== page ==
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Understanding Loan-Level Price Adjustments (LLPA)

Understanding the Recent Changes to Mortgage Fees & LLPAs

Understanding the Recent Changes to Mortgage LLPAs:  Fact vs. Fiction

If you follow the news, you might have heard some chatter about changes in the mortgage world.  The concern is around changes to Loan Level Price Adjustments (LLPAs) imposed by Fannie Mae and Freddie Mac.  Unfortunately, it has caused some confusion and concern for mortgage borrowers. Some commentary has gone so far as to suggest folks lower their credit score in order to get a better deal. Not only is this commentary harmful, it is also false. I would like to dig into the LLPA situation and address the facts and fiction around the topic.

What is a Loan Level Price Adjustment (LLPA)?
LLPAs are not new.  However, they are being adjusted for the first time in over 15 years.  LLPAs are essentially an adjustment to the base of a mortgage loan rate which is based on credit scores and downpayment amounts.  All of this will determine what interest rate a consumer is offered. 

LLPAs are imposed by Fannie Mae and Freddie Mac, the two entities that guarantee a vast majority of new mortgages.  Their mission is to promote affordable homeownership.  The change was announced in January, and banks must implement it for all loans purchased by Fannie Mae and Freddie Mac on or after May 1, 2023.  There is a good chance that if you closed a loan in the past month, the new LLPA rates were applied.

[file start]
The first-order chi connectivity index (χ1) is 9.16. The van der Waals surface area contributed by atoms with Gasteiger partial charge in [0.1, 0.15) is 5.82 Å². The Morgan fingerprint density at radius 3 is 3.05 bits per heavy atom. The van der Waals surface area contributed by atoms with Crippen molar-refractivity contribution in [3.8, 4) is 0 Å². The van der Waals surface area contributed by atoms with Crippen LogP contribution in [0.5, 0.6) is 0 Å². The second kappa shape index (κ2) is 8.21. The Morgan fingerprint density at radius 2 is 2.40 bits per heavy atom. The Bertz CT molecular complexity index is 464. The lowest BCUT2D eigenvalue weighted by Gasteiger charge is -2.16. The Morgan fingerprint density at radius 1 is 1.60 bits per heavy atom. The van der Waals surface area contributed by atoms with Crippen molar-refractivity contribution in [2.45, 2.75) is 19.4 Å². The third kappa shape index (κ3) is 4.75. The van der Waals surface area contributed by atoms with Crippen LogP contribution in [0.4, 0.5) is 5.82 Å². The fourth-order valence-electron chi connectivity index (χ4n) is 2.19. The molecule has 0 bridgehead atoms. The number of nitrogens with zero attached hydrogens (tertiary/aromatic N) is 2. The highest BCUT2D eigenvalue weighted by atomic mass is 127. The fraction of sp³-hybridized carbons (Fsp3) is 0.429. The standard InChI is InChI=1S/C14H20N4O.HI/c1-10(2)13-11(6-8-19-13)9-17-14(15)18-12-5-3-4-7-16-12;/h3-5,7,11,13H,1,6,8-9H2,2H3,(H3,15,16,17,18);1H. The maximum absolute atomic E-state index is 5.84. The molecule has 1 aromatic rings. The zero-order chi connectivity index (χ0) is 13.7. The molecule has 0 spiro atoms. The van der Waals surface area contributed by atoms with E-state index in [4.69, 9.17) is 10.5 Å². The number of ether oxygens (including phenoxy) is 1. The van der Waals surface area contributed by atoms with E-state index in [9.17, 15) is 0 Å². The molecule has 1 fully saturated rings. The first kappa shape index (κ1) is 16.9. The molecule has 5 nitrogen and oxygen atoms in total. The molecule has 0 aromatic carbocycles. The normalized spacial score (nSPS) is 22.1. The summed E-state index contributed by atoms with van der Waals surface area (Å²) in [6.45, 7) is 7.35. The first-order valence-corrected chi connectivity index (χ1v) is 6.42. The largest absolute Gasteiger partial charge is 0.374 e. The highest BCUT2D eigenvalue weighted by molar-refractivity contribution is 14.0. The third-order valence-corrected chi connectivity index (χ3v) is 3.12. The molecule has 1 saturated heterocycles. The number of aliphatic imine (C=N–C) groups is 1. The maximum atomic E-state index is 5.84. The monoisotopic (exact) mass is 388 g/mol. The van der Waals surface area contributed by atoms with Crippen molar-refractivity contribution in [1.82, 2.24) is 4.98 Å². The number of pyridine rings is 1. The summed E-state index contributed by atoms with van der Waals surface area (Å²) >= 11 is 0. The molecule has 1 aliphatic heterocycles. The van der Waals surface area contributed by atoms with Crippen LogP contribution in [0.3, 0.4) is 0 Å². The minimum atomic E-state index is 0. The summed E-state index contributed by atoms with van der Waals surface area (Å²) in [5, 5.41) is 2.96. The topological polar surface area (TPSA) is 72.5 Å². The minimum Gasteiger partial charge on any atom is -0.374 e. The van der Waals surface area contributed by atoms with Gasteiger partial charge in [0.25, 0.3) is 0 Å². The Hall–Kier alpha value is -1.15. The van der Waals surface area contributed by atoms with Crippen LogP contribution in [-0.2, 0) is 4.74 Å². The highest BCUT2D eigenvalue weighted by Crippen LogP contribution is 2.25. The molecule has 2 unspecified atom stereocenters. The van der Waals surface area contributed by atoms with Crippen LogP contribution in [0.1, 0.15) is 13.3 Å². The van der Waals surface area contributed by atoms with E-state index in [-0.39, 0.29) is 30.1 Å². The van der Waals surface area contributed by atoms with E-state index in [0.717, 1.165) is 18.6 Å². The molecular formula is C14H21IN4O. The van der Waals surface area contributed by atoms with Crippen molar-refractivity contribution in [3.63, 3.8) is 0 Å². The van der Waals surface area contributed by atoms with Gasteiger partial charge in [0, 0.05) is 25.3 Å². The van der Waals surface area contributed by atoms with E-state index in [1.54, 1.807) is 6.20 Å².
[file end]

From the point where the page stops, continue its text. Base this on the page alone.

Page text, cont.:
I read the headlines that lower FICO scores get a better rate, is this true?
No.  This is FICTION.  FACT:  The media explained that there are now larger adjustments for higher credit score loans with money down compared to less adjustments for those with a smaller down payment and lower credit scores. 

What the media didn’t explain is that lower credit scores are going to start at a much higher base rate and a great credit score loan will start at a much lower base rate.  All of that to be said a lower credit score with a minimum down payment is not getting a better deal than someone with a higher credit score and a large down payment.    As you can see from the real time, LLPA chart below, LLPAs are substantially higher as credit scores fall below 780. 

Source: Fannie Mae
So, does credit score or down payment matter?
Yes, Yes, Yes! Don’t go skipping those credit card payments in the hopes of getting a lower rate. Be careful where you take advice, and please don’t intentionally hurt your credit score. Your score plays a huge impact in the final interest rate you receive.

Still confused? We’re here to help! Give me a call, and I’ll be happy to walk you through it.